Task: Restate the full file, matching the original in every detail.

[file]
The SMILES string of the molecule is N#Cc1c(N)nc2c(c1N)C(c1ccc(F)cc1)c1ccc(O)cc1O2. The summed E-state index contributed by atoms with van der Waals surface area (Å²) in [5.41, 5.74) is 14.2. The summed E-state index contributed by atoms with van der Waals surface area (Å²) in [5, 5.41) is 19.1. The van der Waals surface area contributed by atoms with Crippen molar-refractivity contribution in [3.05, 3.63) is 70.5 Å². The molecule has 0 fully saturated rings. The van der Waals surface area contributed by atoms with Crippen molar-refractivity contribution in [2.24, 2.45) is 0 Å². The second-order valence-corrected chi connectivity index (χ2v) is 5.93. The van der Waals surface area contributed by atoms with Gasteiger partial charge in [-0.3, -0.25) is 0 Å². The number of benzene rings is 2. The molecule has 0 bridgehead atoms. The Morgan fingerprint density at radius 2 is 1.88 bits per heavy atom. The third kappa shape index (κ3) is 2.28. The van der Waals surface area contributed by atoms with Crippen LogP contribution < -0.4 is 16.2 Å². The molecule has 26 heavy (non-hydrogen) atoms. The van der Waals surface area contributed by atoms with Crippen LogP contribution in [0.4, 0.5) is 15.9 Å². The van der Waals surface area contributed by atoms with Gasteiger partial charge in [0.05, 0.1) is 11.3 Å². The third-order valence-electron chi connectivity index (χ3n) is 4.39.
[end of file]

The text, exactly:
The SMILES string of the molecule is N#Cc1c(N)nc2c(c1N)C(c1ccc(F)cc1)c1ccc(O)cc1O2. The summed E-state index contributed by atoms with van der Waals surface area (Å²) in [5.41, 5.74) is 14.2. The summed E-state index contributed by atoms with van der Waals surface area (Å²) in [5, 5.41) is 19.1. The van der Waals surface area contributed by atoms with Crippen molar-refractivity contribution in [3.05, 3.63) is 70.5 Å². The molecule has 0 fully saturated rings. The van der Waals surface area contributed by atoms with Crippen molar-refractivity contribution in [2.24, 2.45) is 0 Å². The second-order valence-corrected chi connectivity index (χ2v) is 5.93. The van der Waals surface area contributed by atoms with Gasteiger partial charge in [-0.3, -0.25) is 0 Å². The number of benzene rings is 2. The molecule has 0 bridgehead atoms. The Morgan fingerprint density at radius 2 is 1.88 bits per heavy atom. The third kappa shape index (κ3) is 2.28. The van der Waals surface area contributed by atoms with Crippen LogP contribution < -0.4 is 16.2 Å². The molecule has 26 heavy (non-hydrogen) atoms. The van der Waals surface area contributed by atoms with Crippen LogP contribution in [0.4, 0.5) is 15.9 Å². The van der Waals surface area contributed by atoms with Gasteiger partial charge in [0.05, 0.1) is 11.3 Å². The third-order valence-electron chi connectivity index (χ3n) is 4.39.